Central America Regional, Mexico
- Roque Planas, “Inside the Immigrant-Prosecuting Machine That Transformed America’s Deportation Policy” (The Huffington Post, April 27, 2017).
Planas looks at the vastly increased use of the federal criminal justice system to punish undocumented migrants who have been apprehended more than once. Fully a quarter of apprehended migrants now face criminal prosecution, in which they are tried en masse in procedures that fail to meet the definition of “due process.”
- Jon Lee Anderson, “Colombia’s Guerrillas Come Out of the Jungle” (The New Yorker, April 25, 2017).
Anderson, one of the best writers covering Latin America, explores the complexities of the FARC peace process by profiling guerrilla leader Carlos Antonio Lozada.
- Ricardo Ravelo, “Jalisco: El Narcoimperio de el Mencho” (SinEmbargo (Mexico), April 28, 2017).
A profile of Nemesio Oceguera Cervantes, alias “El Mencho,” the leader of Mexico’s Jalisco New Generation cartel who has probably replaced El Chapo as the most powerful crime boss in the country. However, the article also hints that “El Mencho” may be more of a figurehead, with real power residing among the González Valencia brothers who run a Michoacán-based trafficking group called Los Cuinis.
- Elisabeth Malkin, “Mexican Journalists Navigate Threats and Censorship by Cartels” (Committee to Protect Journalists, April 26, 2017).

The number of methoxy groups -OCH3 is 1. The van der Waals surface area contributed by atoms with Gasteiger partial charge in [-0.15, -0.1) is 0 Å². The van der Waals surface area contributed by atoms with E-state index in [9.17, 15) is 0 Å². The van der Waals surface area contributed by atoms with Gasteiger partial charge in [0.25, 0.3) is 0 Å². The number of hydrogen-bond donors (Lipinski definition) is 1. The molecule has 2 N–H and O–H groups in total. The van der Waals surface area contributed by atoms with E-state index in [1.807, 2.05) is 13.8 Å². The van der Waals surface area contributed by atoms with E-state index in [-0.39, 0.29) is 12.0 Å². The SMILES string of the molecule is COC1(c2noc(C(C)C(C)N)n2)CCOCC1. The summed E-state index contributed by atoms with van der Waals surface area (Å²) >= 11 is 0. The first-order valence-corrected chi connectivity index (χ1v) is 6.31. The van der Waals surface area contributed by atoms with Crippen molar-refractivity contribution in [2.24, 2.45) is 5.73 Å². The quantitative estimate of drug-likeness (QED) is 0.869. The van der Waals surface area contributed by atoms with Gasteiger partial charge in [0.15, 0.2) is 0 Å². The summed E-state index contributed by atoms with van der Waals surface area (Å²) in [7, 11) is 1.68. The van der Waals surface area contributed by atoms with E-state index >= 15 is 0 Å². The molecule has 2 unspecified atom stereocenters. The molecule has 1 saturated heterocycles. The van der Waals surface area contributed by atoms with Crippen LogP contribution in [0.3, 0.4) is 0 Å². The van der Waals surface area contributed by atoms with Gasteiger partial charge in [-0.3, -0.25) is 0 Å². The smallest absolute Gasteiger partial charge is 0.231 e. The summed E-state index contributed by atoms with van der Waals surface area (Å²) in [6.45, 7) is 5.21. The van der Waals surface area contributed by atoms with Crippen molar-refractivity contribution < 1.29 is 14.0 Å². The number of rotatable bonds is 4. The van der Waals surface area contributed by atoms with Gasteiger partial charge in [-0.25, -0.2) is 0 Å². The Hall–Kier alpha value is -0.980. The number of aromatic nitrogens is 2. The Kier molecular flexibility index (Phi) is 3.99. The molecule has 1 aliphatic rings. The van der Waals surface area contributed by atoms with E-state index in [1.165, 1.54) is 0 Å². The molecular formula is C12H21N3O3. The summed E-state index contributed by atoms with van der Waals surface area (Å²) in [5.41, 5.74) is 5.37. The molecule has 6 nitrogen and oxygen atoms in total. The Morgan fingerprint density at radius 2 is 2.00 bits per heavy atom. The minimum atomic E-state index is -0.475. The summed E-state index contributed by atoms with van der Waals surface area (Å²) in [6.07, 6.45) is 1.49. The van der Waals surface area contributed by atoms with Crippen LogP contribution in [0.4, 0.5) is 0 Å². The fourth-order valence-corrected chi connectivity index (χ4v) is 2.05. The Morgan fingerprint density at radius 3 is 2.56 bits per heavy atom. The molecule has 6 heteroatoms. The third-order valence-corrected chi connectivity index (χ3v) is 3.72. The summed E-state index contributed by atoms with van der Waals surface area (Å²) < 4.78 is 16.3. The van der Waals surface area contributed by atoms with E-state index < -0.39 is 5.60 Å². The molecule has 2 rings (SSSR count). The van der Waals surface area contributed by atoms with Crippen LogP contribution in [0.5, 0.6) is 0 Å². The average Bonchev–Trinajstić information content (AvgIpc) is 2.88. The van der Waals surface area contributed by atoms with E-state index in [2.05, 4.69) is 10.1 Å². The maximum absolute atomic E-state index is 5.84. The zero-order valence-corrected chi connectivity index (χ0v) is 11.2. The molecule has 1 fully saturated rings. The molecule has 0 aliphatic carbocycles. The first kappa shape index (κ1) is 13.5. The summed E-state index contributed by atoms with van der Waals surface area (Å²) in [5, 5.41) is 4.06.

“The nexus between organized crime and the authorities means that any effort to silence newspapers by one actor may work to the benefit of others,” Malkin writes, discussing the brave labor of journalists at local media outlets in the regions of Mexico hardest hit by violence.
- Javier Corrales, “Can’t We Give Venezuela’s Opposition a Little Credit?” (Americas Quarterly, April 26, 2017).
“The MUD [opposition coalition] may not have succeeded in stopping the government’s march toward authoritarianism and militarization. But to its credit, the MUD has made this march costlier than Chávez or Maduro ever imagined.” I would’ve liked more discussion of how the elite-heavy MUD is trying to reach out to poor Venezuelans, a key part of the story that’s only mentioned in a paragraph here. But this is a solid argument.